“Nature is one of the most underutilized treasures in life. It has the power to unburden hearts and reconnect to that inner place of peace.” —Janice Andersen
After being welcomed by an abundance of bluebonnets lining the road into a favorite nearby resort, a dear friend and I spent this past weekend blessed by the restorative power of nature.
When we weren’t laughing and enjoying the joyful exuberance of children arriving for spring break (some with the bonus of beloved dogs!), the peace of the river and trees just steps away soothed our souls.
From this place of peace, it was easy to keep my equanimity when I heard that the President spoke to the nation about the banking scare caused by two failing banks on opposite sides of the country.
While maintaining inner peace wherever we go and whatever happens is optimal, most of us aren’t there yet. So, finding a place to help you restore it is important.
In her poem, Hold Fast Your Dreams, Louise Driscoll speaks about keeping “one still, secret spot where dreams may go.” I find bringing to mind a place in nature works as “one still, secret spot” where I can go to also find peace. So, if you’re feeling anxious about the news or the future, where might you go—in person or in your imagination—to find peace?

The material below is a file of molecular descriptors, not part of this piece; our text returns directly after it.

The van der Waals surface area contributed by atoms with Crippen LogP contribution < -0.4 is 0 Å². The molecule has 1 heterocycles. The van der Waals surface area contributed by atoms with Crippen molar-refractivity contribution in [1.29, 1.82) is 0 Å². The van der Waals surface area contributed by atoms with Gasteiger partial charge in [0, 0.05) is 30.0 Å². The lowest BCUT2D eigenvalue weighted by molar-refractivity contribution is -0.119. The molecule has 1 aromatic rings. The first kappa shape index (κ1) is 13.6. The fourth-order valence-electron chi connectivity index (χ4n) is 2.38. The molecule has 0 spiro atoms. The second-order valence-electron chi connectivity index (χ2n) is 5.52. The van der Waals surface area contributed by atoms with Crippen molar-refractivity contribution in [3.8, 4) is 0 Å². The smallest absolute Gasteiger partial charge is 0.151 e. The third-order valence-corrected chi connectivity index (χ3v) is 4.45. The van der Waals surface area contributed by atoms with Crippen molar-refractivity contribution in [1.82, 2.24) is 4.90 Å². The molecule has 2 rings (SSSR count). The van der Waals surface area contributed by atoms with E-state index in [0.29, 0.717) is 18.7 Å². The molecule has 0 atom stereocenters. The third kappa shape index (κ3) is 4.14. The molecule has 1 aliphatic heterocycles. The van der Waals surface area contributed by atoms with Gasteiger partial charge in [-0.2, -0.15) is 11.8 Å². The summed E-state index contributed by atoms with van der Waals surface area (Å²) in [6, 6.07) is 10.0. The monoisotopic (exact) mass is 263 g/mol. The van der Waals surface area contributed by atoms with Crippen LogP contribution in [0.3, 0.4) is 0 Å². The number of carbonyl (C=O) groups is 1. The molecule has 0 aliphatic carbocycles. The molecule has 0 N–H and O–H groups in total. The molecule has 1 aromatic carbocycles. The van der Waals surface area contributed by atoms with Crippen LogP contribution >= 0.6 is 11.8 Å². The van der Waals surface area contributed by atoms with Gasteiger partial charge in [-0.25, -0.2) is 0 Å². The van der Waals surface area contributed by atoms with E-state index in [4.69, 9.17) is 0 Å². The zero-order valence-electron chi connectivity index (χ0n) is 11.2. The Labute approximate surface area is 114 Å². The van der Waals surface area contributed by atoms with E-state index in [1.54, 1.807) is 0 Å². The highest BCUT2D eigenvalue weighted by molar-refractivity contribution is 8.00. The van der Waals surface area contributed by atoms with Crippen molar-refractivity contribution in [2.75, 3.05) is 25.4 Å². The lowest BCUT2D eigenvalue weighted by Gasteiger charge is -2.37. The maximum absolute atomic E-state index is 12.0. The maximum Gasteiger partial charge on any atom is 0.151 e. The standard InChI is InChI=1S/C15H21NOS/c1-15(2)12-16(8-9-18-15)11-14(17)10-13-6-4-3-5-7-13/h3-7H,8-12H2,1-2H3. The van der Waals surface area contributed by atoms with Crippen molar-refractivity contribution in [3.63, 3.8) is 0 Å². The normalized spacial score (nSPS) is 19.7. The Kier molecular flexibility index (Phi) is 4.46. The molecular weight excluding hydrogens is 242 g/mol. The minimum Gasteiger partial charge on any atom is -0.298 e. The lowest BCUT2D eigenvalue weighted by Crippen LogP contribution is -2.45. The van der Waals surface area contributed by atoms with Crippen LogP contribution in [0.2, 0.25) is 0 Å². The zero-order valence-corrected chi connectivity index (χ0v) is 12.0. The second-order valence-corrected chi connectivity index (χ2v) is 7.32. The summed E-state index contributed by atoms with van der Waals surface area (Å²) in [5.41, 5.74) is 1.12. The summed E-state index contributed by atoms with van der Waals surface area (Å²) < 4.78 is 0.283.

May you find and return often to the places within and without that bring you peace.
P.S. Speaking of peaceful places, one of my local favorites is Still Waters Retreat Center. I’m excited to co-facilitate our day spring retreat there with Leslie Wagner on Earth Day, Saturday, April 22nd. You can find out more below about A Joyful Connection Day Retreat.
A Secret to Peace
“This is my secret. I don’t mind what happens.”
Rooted in Being
“Look at a tree, a flower, a plant. Let your awareness rest upon it. How still they are, how deeply rooted in Being. Allow nature to teach you stillness.”
The Peace of Wild Things
When despair for the world grows in me
and I wake in the night at the least sound
in fear of what my life and my children’s lives may be,
I go and lie down where the wood drake
rests in his beauty on the water, and the great heron feeds.
I come into the peace of wild things
who do not tax their lives with forethought
of grief. I come into the presence of still water.
And I feel above me the day-blind stars
waiting with their light. For a time
I rest in the grace of the world, and am free.
As many of you may remember, I (Dianna) seem to share this poem with you at least once a year. It is my go-to poem to remind me that peace can be found a few steps away next to a tree, in a garden, or in the wild woods. Inspired to share it again, may it remind those of you anxious about the future how a restorative moment of peace can be found.